When details of a telephone conversation between Prime Minister Justin Trudeau and new Conservative Party Leader Erin O’Toole were made public this week, it was somewhat surprising to hear that the Member of Parliament for Durham had raised the topics of Western alienation and national unity.
It’s a surprise because Western alienation – which really, primarily, means Albertan alienation – has not been much in the news lately. Albertans, like most others in the rest of the country, have been preoccupied with other matters, such as staying alive amidst a global pandemic.
The timing of Mr. O’Toole’s overture to the Prime Minister is stranger still, given that the Liberal government, in response to the social and economic fallout from COVID-19, has showered literally billions of dollars on Alberta to help buffer the blow of the crisis.
Just this week, in fact, Ottawa directed $262-million for Albertan school re-entry needs and another $82-million for an array of projects, including the construction and upgrading of everything from aquatic centres to ice rinks. If anything, the pandemic has surely reminded Albertans how fortunate they are to be of a federation that looks out for its constituent parts in a real emergency.
In other words, if we do have a snap election this fall, it will be a lot harder for Mr. O’Toole to make the argument that Alberta and the West have been treated especially shabbily by the Prime Minister and his government.
But as an exercise, let’s imagine that Mr. O’Toole’s Conservatives can capture the imagination of the country in a national vote and he becomes prime minister. He’d have to act on his words, to be a champion of the West, and make happy again the many angry Albertans that exist in his mind. How does he propose to do this?
On that front, his campaign platform for his party’s leadership outlined several proposals, none of which are particularly new or innovative. He promises to fix the national equalization program. He’s pledged to repeal Bill C-69, the one Alberta Premier Jason Kenney has dubbed the No More Pipelines act. He’s vowed to scrap the tanker ban that the Liberals put in place to effectively kibosh the proposed Northern Gateway pipeline project.
Again, none of this is new. It was effectively the same set of policies that Mr. O’Toole’s predecessor, Andrew Scheer, campaigned on in the last federal election.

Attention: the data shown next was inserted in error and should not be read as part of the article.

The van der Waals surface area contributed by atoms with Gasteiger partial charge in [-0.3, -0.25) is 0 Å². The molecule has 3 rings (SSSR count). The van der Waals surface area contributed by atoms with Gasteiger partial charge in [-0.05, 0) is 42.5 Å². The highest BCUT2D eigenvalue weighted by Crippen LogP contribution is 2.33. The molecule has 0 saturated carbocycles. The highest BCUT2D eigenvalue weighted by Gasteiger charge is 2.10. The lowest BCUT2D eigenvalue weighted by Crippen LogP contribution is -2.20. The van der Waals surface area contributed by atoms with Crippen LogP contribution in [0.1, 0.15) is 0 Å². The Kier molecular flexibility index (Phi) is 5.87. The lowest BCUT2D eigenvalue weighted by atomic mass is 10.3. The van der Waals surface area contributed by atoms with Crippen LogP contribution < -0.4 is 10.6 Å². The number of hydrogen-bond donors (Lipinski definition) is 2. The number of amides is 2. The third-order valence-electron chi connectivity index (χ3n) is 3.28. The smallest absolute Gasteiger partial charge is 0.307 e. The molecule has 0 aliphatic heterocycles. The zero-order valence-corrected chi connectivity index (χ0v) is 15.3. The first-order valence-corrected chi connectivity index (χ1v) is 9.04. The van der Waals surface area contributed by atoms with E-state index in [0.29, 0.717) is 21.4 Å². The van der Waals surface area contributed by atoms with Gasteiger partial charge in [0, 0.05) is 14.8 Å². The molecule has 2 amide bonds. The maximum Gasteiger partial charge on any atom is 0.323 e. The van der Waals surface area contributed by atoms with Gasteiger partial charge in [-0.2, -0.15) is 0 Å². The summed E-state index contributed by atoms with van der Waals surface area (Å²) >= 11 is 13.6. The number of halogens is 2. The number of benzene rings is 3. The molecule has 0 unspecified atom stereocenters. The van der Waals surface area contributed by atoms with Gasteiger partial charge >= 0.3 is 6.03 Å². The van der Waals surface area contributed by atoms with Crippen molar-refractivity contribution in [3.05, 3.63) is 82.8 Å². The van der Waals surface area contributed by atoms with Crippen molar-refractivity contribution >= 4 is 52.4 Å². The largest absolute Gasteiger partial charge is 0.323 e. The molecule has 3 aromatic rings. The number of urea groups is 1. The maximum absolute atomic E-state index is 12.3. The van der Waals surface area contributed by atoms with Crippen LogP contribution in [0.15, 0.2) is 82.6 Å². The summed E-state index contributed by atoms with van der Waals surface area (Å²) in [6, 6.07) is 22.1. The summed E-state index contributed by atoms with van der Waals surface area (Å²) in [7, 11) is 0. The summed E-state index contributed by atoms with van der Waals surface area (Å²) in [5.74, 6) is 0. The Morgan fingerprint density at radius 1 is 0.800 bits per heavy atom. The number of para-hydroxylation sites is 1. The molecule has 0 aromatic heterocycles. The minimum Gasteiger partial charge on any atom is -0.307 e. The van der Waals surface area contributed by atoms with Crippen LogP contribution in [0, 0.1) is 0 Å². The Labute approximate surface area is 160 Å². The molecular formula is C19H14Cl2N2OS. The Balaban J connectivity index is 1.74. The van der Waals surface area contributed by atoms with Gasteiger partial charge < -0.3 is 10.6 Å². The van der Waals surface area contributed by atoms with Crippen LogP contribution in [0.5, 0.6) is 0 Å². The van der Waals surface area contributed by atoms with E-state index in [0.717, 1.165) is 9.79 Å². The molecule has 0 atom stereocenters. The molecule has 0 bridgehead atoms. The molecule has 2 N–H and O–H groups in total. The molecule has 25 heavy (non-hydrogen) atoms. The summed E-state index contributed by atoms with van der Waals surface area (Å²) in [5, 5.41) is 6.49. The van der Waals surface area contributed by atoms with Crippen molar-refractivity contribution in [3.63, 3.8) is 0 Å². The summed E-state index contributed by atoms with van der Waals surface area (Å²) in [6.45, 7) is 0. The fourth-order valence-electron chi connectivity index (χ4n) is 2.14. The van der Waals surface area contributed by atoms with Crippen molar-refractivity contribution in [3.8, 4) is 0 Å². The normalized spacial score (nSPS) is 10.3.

What the Conservatives prefer to discuss less is the viability of their proposed solutions to Western alienation.
Will it be through fixing equalization? Please tell us how you’ll do this, Mr. O’Toole, without igniting vehement protest from Quebec, the same province you courted so assiduously during your campaign, and a region credited with helping you win. Even Western provinces such as Manitoba and and British Columbia aren’t clamouring for change on that front. And we know the Maritimes sure aren’t.
And it is no small point that even with some of the proposed changes to equalization that have been recommended, Alberta still wouldn’t benefit from the largesse of other provinces because it’s still one of the richest jurisdictions in the country, although that could change in the coming years.
Perhaps Mr. O’Toole will propose killing Bill C-69, so pipelines can be built across the country? Well, good luck with that, especially in Quebec (to which Mr. O’Toole devoted six pages in his platform, compared with one for Western Canada). And if the Conservatives think they’re ramming another pipeline down the throats of British Columbians, they are sadly mistaken; British Columbians don’t want to see the tanker ban killed so another pipeline can be built. Yet Mr. O’Toole is proposing this in the name of “Western alienation” – a phrase that has become void of meaning.
And before we leave this topic, we’d be remiss not to point out that construction on the Trans Mountain pipeline expansion, which was purchased by the federal government in 2018, continues unabated. That would be the same project the Tories could not get built while in power.
The one grievance of Alberta’s that seems to have the most credibility is federal fiscal stabilization, which is in legitimate need of reform. The fund is meant to backstop dramatic and unexpected economic declines. Most economists agree that the current formula is unfair and doesn’t recognize the needs that even rich provinces like Alberta may have during severe economic downturns.
That is something Mr. O’Toole could and should do something about. But much of the rest is old, pointless and nothing more than political theatre.
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